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With a sharp pencil, or pacer, draw in your seam allowance, being careful to keep your ruler in place. Be sure to extend the line past the original line by a couple of centimetres (this helps when we add seam allowance to the other seams).

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After marking the side seam, it's now time to move on to the hip curve.

If the seam you are adding seam allowance to is curved (which it is in this case) you will need to mark the seam allowance with a broken line. Line up your seam with the ruler and draw a small line (in this case, two lines).

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Then pivot your ruler to you next point (I tend to do this every 1 – 1.5cm) and continue marking the seam allowance with a broken line.

For tight curves (such as the bodice neckline) mark your seam allowance guidelines closer together to ensure a smooth and accurate curve.

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Continue pivoting until you have gone around the whole curve.

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Next, on to the waistline. Before starting to add seam allowance, extend both dart arms, as well as the centre line, by a few centimetres. This will help when you are adding seam allowance to the top of the dart.

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Mark the seam allowance on the waistband, and then follow the angle of the dart, when you get to the first dart arm. Repeat for the other side.

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Continue along the waistline, towards the centre front, pivoting the ruler when necessary. 

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The centre front does not need seam allowance, as you will be cutting this piece on the fold. Just extend the centre front line a little beyond each edge, so that it can intersect with the seams on the other sides.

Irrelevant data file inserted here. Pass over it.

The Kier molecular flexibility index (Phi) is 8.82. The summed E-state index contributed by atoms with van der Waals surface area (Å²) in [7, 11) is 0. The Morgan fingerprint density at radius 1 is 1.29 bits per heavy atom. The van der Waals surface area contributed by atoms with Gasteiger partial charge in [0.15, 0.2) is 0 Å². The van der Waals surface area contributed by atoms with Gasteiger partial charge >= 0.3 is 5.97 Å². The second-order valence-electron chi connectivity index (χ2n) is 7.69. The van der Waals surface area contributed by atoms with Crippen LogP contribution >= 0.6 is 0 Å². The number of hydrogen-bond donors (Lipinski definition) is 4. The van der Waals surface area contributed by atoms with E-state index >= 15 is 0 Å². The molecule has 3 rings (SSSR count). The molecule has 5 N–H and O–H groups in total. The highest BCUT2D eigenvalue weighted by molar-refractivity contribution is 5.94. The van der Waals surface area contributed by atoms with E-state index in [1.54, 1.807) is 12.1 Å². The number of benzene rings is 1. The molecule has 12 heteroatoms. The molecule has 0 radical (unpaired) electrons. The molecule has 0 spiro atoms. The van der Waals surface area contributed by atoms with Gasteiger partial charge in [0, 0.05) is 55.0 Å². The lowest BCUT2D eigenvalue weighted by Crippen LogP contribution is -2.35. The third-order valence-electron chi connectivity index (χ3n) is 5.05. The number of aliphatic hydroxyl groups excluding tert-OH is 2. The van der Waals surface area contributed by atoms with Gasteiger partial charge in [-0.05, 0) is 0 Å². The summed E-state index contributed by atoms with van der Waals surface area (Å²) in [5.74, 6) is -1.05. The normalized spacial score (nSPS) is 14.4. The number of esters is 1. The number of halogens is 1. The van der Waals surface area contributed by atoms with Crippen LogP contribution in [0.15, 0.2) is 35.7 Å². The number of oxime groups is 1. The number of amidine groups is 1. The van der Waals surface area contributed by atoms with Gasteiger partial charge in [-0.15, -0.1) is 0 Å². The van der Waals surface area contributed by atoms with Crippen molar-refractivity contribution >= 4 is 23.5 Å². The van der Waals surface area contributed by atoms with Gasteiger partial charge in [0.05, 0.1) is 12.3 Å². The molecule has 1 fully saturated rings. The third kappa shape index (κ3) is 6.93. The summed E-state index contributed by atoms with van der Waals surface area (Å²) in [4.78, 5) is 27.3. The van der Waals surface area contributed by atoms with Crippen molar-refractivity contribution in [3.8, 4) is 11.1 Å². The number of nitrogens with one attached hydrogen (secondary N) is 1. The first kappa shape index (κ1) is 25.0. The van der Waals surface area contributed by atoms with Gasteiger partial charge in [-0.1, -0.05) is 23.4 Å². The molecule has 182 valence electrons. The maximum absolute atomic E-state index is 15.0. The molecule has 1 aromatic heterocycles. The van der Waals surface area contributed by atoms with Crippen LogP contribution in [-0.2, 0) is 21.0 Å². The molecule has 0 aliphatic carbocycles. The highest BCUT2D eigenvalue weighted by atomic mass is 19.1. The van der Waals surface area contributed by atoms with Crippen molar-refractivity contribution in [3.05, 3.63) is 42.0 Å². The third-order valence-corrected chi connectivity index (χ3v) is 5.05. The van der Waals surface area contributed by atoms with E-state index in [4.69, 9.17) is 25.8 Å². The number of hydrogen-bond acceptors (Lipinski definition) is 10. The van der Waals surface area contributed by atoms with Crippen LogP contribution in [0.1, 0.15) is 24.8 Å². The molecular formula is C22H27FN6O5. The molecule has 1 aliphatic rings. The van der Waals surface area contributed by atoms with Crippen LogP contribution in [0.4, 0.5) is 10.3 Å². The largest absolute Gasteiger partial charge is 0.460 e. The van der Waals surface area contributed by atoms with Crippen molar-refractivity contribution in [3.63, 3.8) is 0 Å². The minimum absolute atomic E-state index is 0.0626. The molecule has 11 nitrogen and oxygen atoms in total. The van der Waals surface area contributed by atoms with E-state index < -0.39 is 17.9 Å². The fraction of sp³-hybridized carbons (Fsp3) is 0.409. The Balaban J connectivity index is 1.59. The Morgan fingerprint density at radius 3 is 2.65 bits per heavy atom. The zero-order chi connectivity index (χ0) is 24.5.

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Mark the hem allowance by measuring down the centre front and side seam from the stitching line. 

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Join the points to create the hemline. 

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By this stage, you should have worked your way around the whole pattern.

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Now to do something about those broken lines. 

Draw in your curve by joining the broken lines to form a smooth curve. You can do this by carefully pivoting your ruler, using a French curve or something else round (like a large mug or plate depending on the shape of the curve). A good way to check if your curve is smooth is, with the pattern flat on a table, to crouch down and look at the curve at eye level. You will quickly see if there are any sharp points!

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Repeat for the back pattern piece. And you are done, your pattern now has seam allowance!


I would love to know if I have convinced any of you to try doing some pattern making yet?